When we take the time to give feedback to someone we have most likely thought about it, and feel that the person is not able to see or to prioritize something that can be clearly seen from the outside. When we do nothing, we discount the feedback giver’s experience and their desire to create a more positive outcome—we send them into Critter State through a sense of loss of belonging, mattering and possibly safety. Not responding may result in having them feel invisible and powerless. This results in a fear-based culture where trust won’t thrive, when what we want is a transparent culture where trust is abundant.

According to the Edelman Report, the most trusted spokesperson to communicate the topic of employees are the employees themselves, not the CEO or the Senior Executives. Employees also find the following types of communication the most “believable.”

• 57% Spontaneous Speaker vs 43% Rehearsed Speaker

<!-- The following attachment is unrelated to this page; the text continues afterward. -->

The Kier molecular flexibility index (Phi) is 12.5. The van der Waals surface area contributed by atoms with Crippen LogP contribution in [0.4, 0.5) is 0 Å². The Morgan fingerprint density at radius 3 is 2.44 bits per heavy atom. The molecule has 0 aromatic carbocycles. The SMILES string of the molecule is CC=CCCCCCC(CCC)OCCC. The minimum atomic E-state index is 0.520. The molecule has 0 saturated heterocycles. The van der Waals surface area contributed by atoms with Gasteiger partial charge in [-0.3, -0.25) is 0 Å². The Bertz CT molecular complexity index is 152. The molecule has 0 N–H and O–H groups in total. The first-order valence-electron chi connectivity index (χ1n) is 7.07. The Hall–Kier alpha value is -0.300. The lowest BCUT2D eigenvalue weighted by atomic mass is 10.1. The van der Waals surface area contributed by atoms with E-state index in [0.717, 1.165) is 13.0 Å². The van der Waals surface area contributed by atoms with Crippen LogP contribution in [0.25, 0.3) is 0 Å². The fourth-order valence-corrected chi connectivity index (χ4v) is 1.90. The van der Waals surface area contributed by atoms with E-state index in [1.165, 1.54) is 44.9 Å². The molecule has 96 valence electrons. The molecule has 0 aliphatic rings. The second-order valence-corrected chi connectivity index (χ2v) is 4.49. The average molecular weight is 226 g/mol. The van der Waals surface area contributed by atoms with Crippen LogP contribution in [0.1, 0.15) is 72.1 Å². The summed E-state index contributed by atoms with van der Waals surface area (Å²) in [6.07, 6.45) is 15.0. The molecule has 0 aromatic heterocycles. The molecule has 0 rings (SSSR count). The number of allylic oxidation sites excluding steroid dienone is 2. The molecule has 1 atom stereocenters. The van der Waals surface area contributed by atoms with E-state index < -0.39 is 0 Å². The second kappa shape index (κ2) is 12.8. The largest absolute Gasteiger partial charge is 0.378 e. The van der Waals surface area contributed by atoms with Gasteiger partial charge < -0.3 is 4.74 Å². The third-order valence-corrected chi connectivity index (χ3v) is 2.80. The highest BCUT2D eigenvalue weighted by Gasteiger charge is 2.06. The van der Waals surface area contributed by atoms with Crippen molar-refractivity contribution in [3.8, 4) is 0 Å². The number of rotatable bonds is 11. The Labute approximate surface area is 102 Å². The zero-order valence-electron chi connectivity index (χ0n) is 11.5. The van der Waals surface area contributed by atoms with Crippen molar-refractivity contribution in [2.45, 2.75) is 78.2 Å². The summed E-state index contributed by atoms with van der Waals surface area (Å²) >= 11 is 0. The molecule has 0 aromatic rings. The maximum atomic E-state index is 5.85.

• 54% Blunt and Outspoken vs 46% Diplomatic & Polite

• 51% Personal Experience vs 49% Data

Effective communication works when we incorporate Safety, Belonging, Mattering into the dialogue. Here are three examples that employees can use with their leaders to increase this experience:

Safety: “I want to be the best [executive/leader/partner/etc] I can be. Could you help me create structures, techniques, processes to foster innovation, safe and sane risk taking, intellectual challenges? I think this could really help us grow and stretch.”

Belonging: “I want to be the best [executive/leader/partner/etc] I can be. Could you provide me with opportunities to bring people together, to form teams and help them perform at their peak? I would love to contribute this way.”

Mattering: “I want to be the best [executive/leader/partner/etc] I can be. Could you let me know when you’re happy with my work/contributions and what specifically you like? This will help me do more of what matters to you and the company.”

Safety + Belonging + Mattering = Trust

We can help heal the significant distrust in the business world via first understanding what a person is experiencing and then intentionally helping them shift into engagement and empowerment. When we give people what they crave their Critter Brain (fear based) calms down and we can guide them into their Smart State.

The result? A culture where trust, true rapport, connection, alignment, enrollment and engagement live.

How will you build trust in your organization?